50 Words or Less
The Bettinardi Inovai 7.0 putter is highly unusual looking and highly effective.
Bettinardi is an innovator and an industry leader in precision milled, American made putters. I’ve experienced the company’s quality design and craftsmanship first-hand in the past. But the Inovai 7.0 is a mallet with a highly unusual shape. Does it stand up to the company’s high standards or is it more of a novelty? Read on and find out.
It’s a good thing that it’s our habit to address looks right away because the shape of the Inovai 7.0 simply can’t be ignored. The first unique element are the “cutouts” on either side of the the putter. Second, you’ll notice that the middle of the mallet portion is hollow, similar to a typical 2-ball style putter. Finally, the solid piece at the back of the putter curves gently upward. While it’s difficult to notice this at address, it’s very clear from a side profile view.
Other visual elements that make an impact include the simple perpendicular alignment aids and the two-tone color scheme, with the face being silver and the rest of the putter being blue. The Cobalt Blue color is beautiful and, for me, encourages a calm feeling over the ball.
Sound & Feel
The sound of impact is a soft, mid-range ‘tick.’ A well-struck putt sounds somewhere between a low-register ‘tock’ and a high-register ‘click’. Pure strikes sound extremely satisfying, and you have to travel well off-center to make it sound more hollow and thin.
The sweet spot feels quite large and forgiving. Bettinardi’s F.I.T. (Feel Impact Technology) Face is among the best I’ve felt from a milled putter face. It’s soft and responsive at the same time, though someone looking for a lot of feedback through the hands may be left wanting more.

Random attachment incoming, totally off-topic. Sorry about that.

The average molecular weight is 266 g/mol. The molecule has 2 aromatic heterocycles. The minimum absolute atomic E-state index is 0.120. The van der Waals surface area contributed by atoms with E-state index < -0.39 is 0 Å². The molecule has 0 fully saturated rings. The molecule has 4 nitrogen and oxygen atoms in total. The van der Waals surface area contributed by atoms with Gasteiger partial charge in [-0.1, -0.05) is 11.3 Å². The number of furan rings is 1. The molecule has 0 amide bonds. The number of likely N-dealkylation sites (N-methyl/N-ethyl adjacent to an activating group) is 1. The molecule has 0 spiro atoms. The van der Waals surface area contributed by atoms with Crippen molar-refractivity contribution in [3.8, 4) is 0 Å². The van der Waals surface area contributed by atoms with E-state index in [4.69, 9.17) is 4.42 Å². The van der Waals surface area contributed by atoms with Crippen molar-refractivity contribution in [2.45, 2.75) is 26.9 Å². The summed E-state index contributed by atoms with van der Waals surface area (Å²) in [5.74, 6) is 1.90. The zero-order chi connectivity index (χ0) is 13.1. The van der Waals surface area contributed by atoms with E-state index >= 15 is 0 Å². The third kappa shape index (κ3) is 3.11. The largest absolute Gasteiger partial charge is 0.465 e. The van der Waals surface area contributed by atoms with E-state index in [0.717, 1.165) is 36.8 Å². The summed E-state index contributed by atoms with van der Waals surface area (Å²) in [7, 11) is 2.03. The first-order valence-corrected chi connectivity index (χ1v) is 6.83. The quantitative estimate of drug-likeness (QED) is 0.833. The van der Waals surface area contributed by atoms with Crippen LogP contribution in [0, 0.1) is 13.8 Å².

The face is 303 stainless steel and the rest of the putter is 6061 aluminum. I think the weight distribution contributes a huge amount to the excellent feel of this putter.
To make sure that there’s an Inovai for every golfer, Bettinardi offers three versions of the Inovai 7.0. There’s a Spud Neck (also available in lefty) for those with a more square to square stroke, a Slant Neck for those with a slightly arcing stroke, and a Center Shaft version for those who prefer that look at address. The Center Shaft is face balanced like the Spud Neck.
I’ve found slant neck mallets are the best fit for my stroke, and this was the case with the Inovai 7.0. Right out of the box on my PuttOut mat at home, I was impressed. This putter just feels like it wants to be swung in a nice, smooth arc. I think this is partially due to the weighting in the slanted piece at the back of the putter head. Bettinardi’s all-new Tour-grade putter shaft may have something to do with it, too.
On the course, the good vibes continued. I regularly lagged long putts to stone dead and sunk mid- and short-range putts with easy, confident strokes. Truthfully, this is a putter I may not have taken a serious look at if I had not been assigned this review. The shape is unusual. But it worked for me and it’s going to be tough to dislodge from my bag.
Fun fact: I’m not the only one the Inovai 7.0 has worked for. Jim Furyk used a putter with the exact same shape en route to his win at the 2003 U.S. Open. Whether I’m putting on a Furyk-esque ball-striking clinic or not, I feel confident from anywhere on the green with the Inovai 7.0 in my hands.
This uniquely-shaped mallet didn’t catch on with the golfing public in 2003. If it fails to catch on in 2020, it will have absolutely nothing to do with quality or performance. Just because a club isn’t in the pros’ bags doesn’t necessarily mean it shouldn’t be in yours. Even though I had a great impression of Bettinardi before I tested this putter, it exceeded my expectations and reminded me not to judge a putter by its cover.